Children can definitely raise the cuteness factor at a wedding, so if you want them to come be sure to invite them! You can do this by including their names on the inner envelope (only address the parents on the outer envelope). No need for formal titles here, just write their first names under those of their parents, from oldest to youngest.
Adult children should receive their own invitations, even if they are living at home with their parents. They’ve made it to adulthood (hurray for filing taxes!), so make sure to send them their own invite if you want them to attend.
|Guest/s||Outer Envelope||Inner Envelope|
|Kids (babies to 17-year-olds)||Allen, Claire, and Ian|
|18+ year-old children||Mr. Kelvin Pariah||Mr. Pariah|
Formal & Professional Titles
Professional titles make things a bit more complex, but not to worry! Here are a few tips to clear up some of the confusion.
- Professional titles go before gender titles. Even if the wife is a doctor and she uses her husband’s name, she will still be listed first (Doctor WIFE’S FIRST NAME and Mr. HUSBANDS FIRST & LAST NAME).
- Dr. vs. Doctor: “Dr.” is a title for a person with a doctorate, “Doctor” is a person with a medical degree.
- Military, religious, and political titles: Find out their specific title and address them appropriately. If you’re close to them personally, only use their title on the outer envelope. Their name can be placed on the inner envelope instead of using the title twice.
|Guest/s||Outer Envelope||Inner Envelope|
|One spouse is a medical doctor||Doctor Melody and Mr. Joseph Reuben||Doctor Reuben
|Female doctor, kept maiden name||Doctor Melody Dickenson|
Mr. Joseph Reuben
|Both are medical doctors||Doctors Melody and Joseph Reuben||The Doctors Reuben|
|Both are medical doctors, kept their own names||Doctor Melody Dickenson |
Doctor Joseph Reuben
|One spouse in the military (officer)||Lieutenant Rubina Dann|
Mr. Erin Dann
|Both in the military (officers)||Colonel Barry Sanders |
Lieutenant Rubina Sanders
|Both in the military (officers), wife keeps maiden name||Colonel Barry Sanders|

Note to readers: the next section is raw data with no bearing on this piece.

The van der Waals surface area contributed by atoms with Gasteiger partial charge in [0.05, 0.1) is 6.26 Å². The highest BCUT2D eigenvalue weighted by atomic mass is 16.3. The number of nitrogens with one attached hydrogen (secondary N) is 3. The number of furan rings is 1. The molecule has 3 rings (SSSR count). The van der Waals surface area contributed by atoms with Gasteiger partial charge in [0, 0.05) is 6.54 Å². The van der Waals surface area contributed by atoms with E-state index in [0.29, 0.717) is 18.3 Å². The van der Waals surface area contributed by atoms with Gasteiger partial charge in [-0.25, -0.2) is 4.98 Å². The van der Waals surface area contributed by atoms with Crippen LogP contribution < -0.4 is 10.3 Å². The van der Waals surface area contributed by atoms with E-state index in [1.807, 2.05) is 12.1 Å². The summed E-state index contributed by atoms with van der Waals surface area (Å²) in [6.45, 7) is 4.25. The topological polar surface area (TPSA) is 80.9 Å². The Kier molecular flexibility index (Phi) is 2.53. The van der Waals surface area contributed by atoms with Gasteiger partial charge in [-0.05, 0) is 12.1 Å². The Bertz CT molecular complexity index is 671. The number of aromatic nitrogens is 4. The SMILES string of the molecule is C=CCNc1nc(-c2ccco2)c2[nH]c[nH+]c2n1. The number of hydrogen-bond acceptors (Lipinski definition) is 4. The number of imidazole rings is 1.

Lieutenant Rubina Dann
|Wife is a professor (PhD holder)||Dr. Barbara and Mr. Randy Scott||Dr. Scott
|Judge||The Honorable and Mrs. Michael Yordan||Judge and Mrs. Yordan|
|Politician (senator)||The Honorable and Mrs. Raymond Atkins||Senator and Mrs. Atkins|
|Clergy||Pastor and Mrs. Nigel Thornberry||Pastor and Mrs. Nigel Thornberry|
Inner & Outer Envelopes
The etiquette tied to wedding invitations has existed long before cars replaced horses as the primary mode of transportation. Back then, to ensure your carefully constructed wedding invites were unsoiled upon arrival, they were placed in an envelope inside another envelope. That’s right, Christopher Nolan fans — Envelopception. Today many people still choose to follow this tradition, much to the delight of stationery stores.
How you address the inner & outer envelopes is not quite the same. In our table of examples we dived into the differences, but the general rule of thumb is:
The outer part will have a guest’s title and their full name
- The inner part will include a title and last name only
- A man’s title goes first (according to tradition, but follow your instincts here)
- Professional titles go before gender titles (it’s been mentioned already, but I wanted to emphasize this point)
Check out for reference if you need further clarification. We’ve covered the majority of scenarios, but if I missed one feel free to comment below. I’d be happy to help you out!
Navigating the stormy seas of wedding planning can be daunting, but don’t fret! You’re in charge, and if you make a mistake with the way you address your wedding invitations it’s not the end of the world. Now that you’ve taken a look at the variety of ways to address your friends and family, check out some advice on wedding invitation wording and get yourself one step closer to your big day!